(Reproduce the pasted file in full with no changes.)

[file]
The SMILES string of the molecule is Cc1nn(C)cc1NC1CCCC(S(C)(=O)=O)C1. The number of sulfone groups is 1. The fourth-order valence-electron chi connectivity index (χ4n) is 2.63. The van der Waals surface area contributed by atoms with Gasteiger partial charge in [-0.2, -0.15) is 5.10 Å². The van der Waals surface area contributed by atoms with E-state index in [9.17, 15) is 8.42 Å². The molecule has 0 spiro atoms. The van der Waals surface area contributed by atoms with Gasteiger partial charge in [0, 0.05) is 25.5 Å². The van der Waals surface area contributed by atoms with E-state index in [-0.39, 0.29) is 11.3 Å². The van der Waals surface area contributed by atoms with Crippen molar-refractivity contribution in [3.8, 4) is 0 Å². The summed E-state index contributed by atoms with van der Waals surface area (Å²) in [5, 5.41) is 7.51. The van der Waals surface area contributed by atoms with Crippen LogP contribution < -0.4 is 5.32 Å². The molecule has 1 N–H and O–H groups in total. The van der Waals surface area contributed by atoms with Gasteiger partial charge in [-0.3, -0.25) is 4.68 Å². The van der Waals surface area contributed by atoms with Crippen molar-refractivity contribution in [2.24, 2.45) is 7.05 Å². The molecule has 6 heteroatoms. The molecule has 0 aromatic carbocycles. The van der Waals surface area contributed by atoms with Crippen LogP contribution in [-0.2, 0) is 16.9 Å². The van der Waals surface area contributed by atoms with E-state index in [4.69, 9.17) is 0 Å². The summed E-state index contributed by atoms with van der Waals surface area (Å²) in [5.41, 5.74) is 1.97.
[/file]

The SMILES string of the molecule is Cc1nn(C)cc1NC1CCCC(S(C)(=O)=O)C1. The number of sulfone groups is 1. The fourth-order valence-electron chi connectivity index (χ4n) is 2.63. The van der Waals surface area contributed by atoms with Gasteiger partial charge in [-0.2, -0.15) is 5.10 Å². The van der Waals surface area contributed by atoms with E-state index in [9.17, 15) is 8.42 Å². The molecule has 0 spiro atoms. The van der Waals surface area contributed by atoms with Gasteiger partial charge in [0, 0.05) is 25.5 Å². The van der Waals surface area contributed by atoms with E-state index in [-0.39, 0.29) is 11.3 Å². The van der Waals surface area contributed by atoms with Crippen molar-refractivity contribution in [3.8, 4) is 0 Å². The summed E-state index contributed by atoms with van der Waals surface area (Å²) in [5, 5.41) is 7.51. The van der Waals surface area contributed by atoms with Crippen LogP contribution < -0.4 is 5.32 Å². The molecule has 1 N–H and O–H groups in total. The van der Waals surface area contributed by atoms with Gasteiger partial charge in [-0.3, -0.25) is 4.68 Å². The van der Waals surface area contributed by atoms with Crippen molar-refractivity contribution in [2.24, 2.45) is 7.05 Å². The molecule has 6 heteroatoms. The molecule has 0 aromatic carbocycles. The van der Waals surface area contributed by atoms with Crippen LogP contribution in [-0.2, 0) is 16.9 Å². The van der Waals surface area contributed by atoms with E-state index in [4.69, 9.17) is 0 Å². The summed E-state index contributed by atoms with van der Waals surface area (Å²) in [5.41, 5.74) is 1.97.